Chestnuts are symbolic, says Six Burner chef Philip Denny: "They represent people's ideas of wintertime because of the song line, ‘Chestnuts roasting on an open fire.' " They also have a compelling story. Once common in America's forests, nearly all native chestnut trees were wiped out by an Asian fungus about 100 years ago. As a result, the majority of chestnuts consumed in the United States are imported, though efforts are under way to re-establish the majestic tree.
A versatile nut
Denny says that the flavor of chestnuts lends itself well to a variety of items, from savory soups and sauces to desserts. "It has a meaty, rich flavor that goes well with steak, fowl and mushrooms, especially porcini and truffles," he says, adding that chestnuts are also excellent on their own, roasted gently in the oven and served with olive oil and salt.
Unlike most nuts, chestnuts contain very little fat. So you get the protein and fiber found in other nuts, as well as iron, calcium and vitamins A and C, without as many calories.
Where to find them
Though some grocery stores phase out chestnuts after the holidays, Ellwood Thompson's Local Market and Whole Foods Market expect to carry fresh chestnuts in January. Availability will depend on the growing season, though. Canned or roasted chestnuts can be ordered online from companies such as D'Artagnan or Amazon.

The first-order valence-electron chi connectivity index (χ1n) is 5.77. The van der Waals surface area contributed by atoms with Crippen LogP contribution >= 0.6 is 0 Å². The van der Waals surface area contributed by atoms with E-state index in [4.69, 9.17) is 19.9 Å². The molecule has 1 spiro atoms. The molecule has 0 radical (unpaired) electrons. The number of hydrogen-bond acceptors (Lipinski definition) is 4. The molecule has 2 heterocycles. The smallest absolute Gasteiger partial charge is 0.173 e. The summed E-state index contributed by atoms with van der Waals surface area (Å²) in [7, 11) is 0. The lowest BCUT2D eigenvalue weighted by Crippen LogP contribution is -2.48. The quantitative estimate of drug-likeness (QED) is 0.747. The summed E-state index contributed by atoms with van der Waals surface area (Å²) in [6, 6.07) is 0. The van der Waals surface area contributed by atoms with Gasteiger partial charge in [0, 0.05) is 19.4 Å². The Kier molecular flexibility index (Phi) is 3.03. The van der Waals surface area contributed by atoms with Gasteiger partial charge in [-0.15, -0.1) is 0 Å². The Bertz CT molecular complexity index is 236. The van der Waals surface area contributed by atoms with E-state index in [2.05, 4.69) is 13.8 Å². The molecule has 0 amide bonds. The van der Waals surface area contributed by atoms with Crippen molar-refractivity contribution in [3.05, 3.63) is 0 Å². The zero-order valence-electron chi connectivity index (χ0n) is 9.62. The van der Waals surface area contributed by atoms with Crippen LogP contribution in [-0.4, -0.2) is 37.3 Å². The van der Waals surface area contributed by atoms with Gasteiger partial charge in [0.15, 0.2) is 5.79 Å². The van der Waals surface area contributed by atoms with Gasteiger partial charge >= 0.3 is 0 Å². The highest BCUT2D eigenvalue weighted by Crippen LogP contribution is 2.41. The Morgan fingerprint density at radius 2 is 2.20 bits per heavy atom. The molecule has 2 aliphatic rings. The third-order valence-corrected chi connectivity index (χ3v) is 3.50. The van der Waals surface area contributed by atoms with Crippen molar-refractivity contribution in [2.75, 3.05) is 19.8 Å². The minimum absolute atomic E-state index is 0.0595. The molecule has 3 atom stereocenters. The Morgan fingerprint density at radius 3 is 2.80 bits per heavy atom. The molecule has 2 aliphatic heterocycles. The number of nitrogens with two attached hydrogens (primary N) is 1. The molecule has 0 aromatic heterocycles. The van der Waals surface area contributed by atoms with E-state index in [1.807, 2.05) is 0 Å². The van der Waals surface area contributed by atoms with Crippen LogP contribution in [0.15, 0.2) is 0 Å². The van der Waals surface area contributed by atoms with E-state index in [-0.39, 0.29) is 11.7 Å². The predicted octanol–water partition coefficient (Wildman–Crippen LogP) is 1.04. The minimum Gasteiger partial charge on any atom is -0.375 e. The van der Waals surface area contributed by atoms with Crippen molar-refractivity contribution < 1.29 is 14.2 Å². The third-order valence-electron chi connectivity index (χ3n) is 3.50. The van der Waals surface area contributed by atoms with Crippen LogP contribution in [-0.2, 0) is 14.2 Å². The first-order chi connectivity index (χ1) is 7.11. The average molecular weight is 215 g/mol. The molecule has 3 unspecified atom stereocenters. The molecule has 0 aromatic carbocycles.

Braised Chestnuts and Duck Confit with Persimmon Cardamom Sauce
Contributed by Chef Philip Denny of Six Burner Restaurant
- 20 chestnuts, shelled or in their shells
Duck confit (2 duck legs, salt-cured and poached gently on low heat in duck fat). Note: Duck confit can be purchased already prepared at the Belmont Butchery and other specialty stores.
- 2 ripe, astringent hachiya persimmons
- 1 teaspoon of ground cardamom
- 1/4 cup, plus 1 teaspoon, of olive oil
- 3 tablespoons of butter
- 2 cups of chicken stock
- 1 tablespoon of sugar
- Fleur de sel (sea salt) and black pepper
Preheat the oven to 350 degrees. If the chestnuts are in the shell, use a paring knife to cut an X into the round side while the flat side is on a table (use caution). Spread the chestnuts evenly on a sheet pan and roast them for 15 to 20 minutes. Remove them from the oven and peel them while they're still hot. Boil the shelled nuts for 10 minutes in enough lightly salted water to cover them. (If you buy cooked chestnuts, skip the roasting and boiling steps.) Remove the chestnuts from the water and place in a new pan with the chicken stock, butter and sugar. Heat them on medium-low for three to four minutes to reduce the liquid to a glaze. Crisp the duck legs in a pan with 1 teaspoon of olive oil, on medium heat, then pick the meat off the bones, keeping it relatively intact. Add the duck meat to the pan of glazed chestnuts. Remove the skin and seeds from the persimmons and purée the flesh with ground cardamom and 1/4 cup of olive oil to make a smooth sauce that's served at room temperature. Season to taste with salt and pepper. Dish out the persimmon sauce on a plate and top with the chestnuts and duck confit. Serves four.